5 Ways People Handle Anger

Anger is an emotion that every person experiences at some stage in their life. It is an emotion that can be misunderstood. One key difference when discussing anger is the different “ways people handle anger”. In this post I am going to discuss the following –

  • What is Anger?
  • How is Anger Expressed?
  • Why Do We Experience Anger?
  • Is Anger Good or Bad?
  • 5 Ways People Handle Anger

Let’s get started…


What is Anger?

There are many definitions of anger, including –

  • “a strong feeling of annoyance, displeasure, or hostility.” ~ Google
  • “a strong feeling of displeasure and belligerence aroused by a wrong” ~ Dictionary.com
  • “a strong feeling of displeasure and usually of antagonism” ~ Merriam-Webster Dictionary
  • “a strong feeling that makes you want to hurt someone or be unpleasantbecause of something unfair or unkind that has happened” ~ Cambridge Dictionary
  • Anger is the strong emotion that you feel when you think that someone has behaved in an unfair, cruel, or unacceptable way.” ~ Collins Dictionary

Is there anything you would add to these definitions of anger?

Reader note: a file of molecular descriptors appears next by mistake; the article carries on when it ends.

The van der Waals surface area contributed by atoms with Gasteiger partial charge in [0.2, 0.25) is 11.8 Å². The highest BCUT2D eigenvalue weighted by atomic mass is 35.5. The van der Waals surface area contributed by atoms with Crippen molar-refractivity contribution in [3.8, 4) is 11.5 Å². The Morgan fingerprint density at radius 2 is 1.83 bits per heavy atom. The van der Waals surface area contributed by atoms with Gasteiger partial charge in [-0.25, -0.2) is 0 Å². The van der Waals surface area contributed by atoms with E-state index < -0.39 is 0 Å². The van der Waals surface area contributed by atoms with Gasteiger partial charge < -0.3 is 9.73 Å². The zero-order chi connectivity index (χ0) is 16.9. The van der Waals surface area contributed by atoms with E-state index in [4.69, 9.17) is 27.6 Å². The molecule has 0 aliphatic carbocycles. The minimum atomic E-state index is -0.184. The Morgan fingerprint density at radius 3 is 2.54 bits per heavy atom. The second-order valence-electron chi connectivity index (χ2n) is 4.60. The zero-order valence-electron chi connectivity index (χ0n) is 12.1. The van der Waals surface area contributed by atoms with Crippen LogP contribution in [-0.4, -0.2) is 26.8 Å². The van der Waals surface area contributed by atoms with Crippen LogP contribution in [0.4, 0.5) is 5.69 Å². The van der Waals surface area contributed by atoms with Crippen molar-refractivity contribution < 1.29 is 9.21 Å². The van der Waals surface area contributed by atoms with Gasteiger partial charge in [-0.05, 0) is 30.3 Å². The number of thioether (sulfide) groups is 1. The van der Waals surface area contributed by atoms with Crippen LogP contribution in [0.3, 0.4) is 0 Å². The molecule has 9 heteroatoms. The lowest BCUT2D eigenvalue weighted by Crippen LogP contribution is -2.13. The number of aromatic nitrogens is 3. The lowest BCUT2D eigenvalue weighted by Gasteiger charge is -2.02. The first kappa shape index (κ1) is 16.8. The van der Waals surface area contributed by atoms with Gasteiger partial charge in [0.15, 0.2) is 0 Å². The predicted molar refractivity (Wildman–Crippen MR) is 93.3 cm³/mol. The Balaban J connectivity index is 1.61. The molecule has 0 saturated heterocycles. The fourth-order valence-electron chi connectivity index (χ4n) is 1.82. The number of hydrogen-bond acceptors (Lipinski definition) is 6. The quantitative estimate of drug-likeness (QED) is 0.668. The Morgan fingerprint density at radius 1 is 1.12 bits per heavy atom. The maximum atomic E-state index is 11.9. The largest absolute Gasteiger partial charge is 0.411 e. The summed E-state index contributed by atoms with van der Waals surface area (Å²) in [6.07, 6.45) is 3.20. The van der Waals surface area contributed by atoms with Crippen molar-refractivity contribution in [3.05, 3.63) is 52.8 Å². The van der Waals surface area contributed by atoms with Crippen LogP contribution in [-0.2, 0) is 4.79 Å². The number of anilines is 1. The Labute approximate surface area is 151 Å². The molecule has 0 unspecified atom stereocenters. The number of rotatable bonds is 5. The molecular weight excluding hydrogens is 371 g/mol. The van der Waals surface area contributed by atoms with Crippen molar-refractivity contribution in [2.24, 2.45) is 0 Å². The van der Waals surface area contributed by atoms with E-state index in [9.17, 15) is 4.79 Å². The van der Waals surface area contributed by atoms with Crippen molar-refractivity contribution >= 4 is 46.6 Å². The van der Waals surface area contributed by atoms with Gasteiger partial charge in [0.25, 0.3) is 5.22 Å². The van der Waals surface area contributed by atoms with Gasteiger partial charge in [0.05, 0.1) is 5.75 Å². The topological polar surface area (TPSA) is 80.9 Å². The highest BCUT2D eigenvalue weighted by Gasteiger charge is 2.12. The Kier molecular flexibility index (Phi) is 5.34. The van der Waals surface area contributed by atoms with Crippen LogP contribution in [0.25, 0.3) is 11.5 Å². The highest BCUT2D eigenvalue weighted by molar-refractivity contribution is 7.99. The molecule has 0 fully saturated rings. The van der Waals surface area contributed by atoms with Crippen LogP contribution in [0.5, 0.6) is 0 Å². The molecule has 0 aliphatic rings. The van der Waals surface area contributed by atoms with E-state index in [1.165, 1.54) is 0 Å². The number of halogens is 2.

How is Anger Expressed?

Anger is expressed in many ways and can be found in any temperament. People who are introverted or extroverted, laid-back or perfectionistic can experience anger. Anger is a normal and natural emotion.

Anger is multi-faceted. Some ways anger can be expressed include –

  • feelings of:
    • frustration,
    • humiliation,
    • unworthiness,
    • fear,
    • irritability,
    • annoyance, and
    • rage.
  • behaviours such as:
    • overspending,
    • withdrawing from conversations,
    • overeating,
    • being impatient with people,
    • blaming others,
    • being sarcastic, and
    • agressiveness (i.e. car rage or physically hurting someone).

Do you recognise any of these? I know I do!


Why Do We Experience Anger?

“Anybody can become angry – that is easy, but to be angry with the right person and to the right degree and at the right time and for the right purpose, and in the right way – that is not within everybody’s power and is not easy.” ~ Aristotle


Harriet Lerner indicates in the Dance of Anger that “anger is a signal, and one worth listening to. Our anger may be a message that we are being hurt, that our rights are being violated, that our needs and wants are not being adequately met, or simply that something is not right” (p 1).

In the Anger Workbook, Les Carter and Frank Minirth indicate that anger is the emotion of self-preservation. Anger is experienced when people feel the need to clearly communicate their personal boundaries have been violated and feel the need to preserve their personal worth, essential needs and basic convictions.